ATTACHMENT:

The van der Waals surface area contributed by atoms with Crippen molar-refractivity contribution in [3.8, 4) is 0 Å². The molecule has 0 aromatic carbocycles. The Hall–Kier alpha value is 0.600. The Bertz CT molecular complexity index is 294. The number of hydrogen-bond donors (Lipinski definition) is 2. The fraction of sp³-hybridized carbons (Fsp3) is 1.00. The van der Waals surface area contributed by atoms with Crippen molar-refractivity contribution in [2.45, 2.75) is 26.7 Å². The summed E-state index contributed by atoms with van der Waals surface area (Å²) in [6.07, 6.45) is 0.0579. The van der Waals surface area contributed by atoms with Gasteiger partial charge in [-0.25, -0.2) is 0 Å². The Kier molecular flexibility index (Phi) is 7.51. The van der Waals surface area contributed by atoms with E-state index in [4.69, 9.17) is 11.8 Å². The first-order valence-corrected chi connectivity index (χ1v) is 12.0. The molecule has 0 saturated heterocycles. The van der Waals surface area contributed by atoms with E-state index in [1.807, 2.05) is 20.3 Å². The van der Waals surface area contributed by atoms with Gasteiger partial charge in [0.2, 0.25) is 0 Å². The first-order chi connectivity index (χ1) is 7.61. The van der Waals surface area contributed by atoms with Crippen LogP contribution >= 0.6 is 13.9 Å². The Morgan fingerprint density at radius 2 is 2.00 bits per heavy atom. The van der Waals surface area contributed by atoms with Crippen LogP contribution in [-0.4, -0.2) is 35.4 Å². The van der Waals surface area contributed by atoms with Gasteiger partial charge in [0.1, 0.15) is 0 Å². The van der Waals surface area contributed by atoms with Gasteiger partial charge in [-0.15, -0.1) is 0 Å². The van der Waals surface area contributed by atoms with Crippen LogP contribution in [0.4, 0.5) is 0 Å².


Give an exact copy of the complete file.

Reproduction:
The van der Waals surface area contributed by atoms with Crippen molar-refractivity contribution in [3.8, 4) is 0 Å². The molecule has 0 aromatic carbocycles. The Hall–Kier alpha value is 0.600. The Bertz CT molecular complexity index is 294. The number of hydrogen-bond donors (Lipinski definition) is 2. The fraction of sp³-hybridized carbons (Fsp3) is 1.00. The van der Waals surface area contributed by atoms with Crippen molar-refractivity contribution in [2.45, 2.75) is 26.7 Å². The summed E-state index contributed by atoms with van der Waals surface area (Å²) in [6.07, 6.45) is 0.0579. The van der Waals surface area contributed by atoms with Gasteiger partial charge in [-0.25, -0.2) is 0 Å². The Kier molecular flexibility index (Phi) is 7.51. The van der Waals surface area contributed by atoms with E-state index in [4.69, 9.17) is 11.8 Å². The first-order valence-corrected chi connectivity index (χ1v) is 12.0. The molecule has 0 saturated heterocycles. The van der Waals surface area contributed by atoms with E-state index in [1.807, 2.05) is 20.3 Å². The van der Waals surface area contributed by atoms with Gasteiger partial charge in [0.2, 0.25) is 0 Å². The first-order chi connectivity index (χ1) is 7.61. The van der Waals surface area contributed by atoms with Crippen LogP contribution >= 0.6 is 13.9 Å². The Morgan fingerprint density at radius 2 is 2.00 bits per heavy atom. The van der Waals surface area contributed by atoms with Crippen LogP contribution in [-0.4, -0.2) is 35.4 Å². The van der Waals surface area contributed by atoms with Gasteiger partial charge in [0.1, 0.15) is 0 Å². The van der Waals surface area contributed by atoms with Gasteiger partial charge in [-0.15, -0.1) is 0 Å². The van der Waals surface area contributed by atoms with Crippen LogP contribution in [0.4, 0.5) is 0 Å².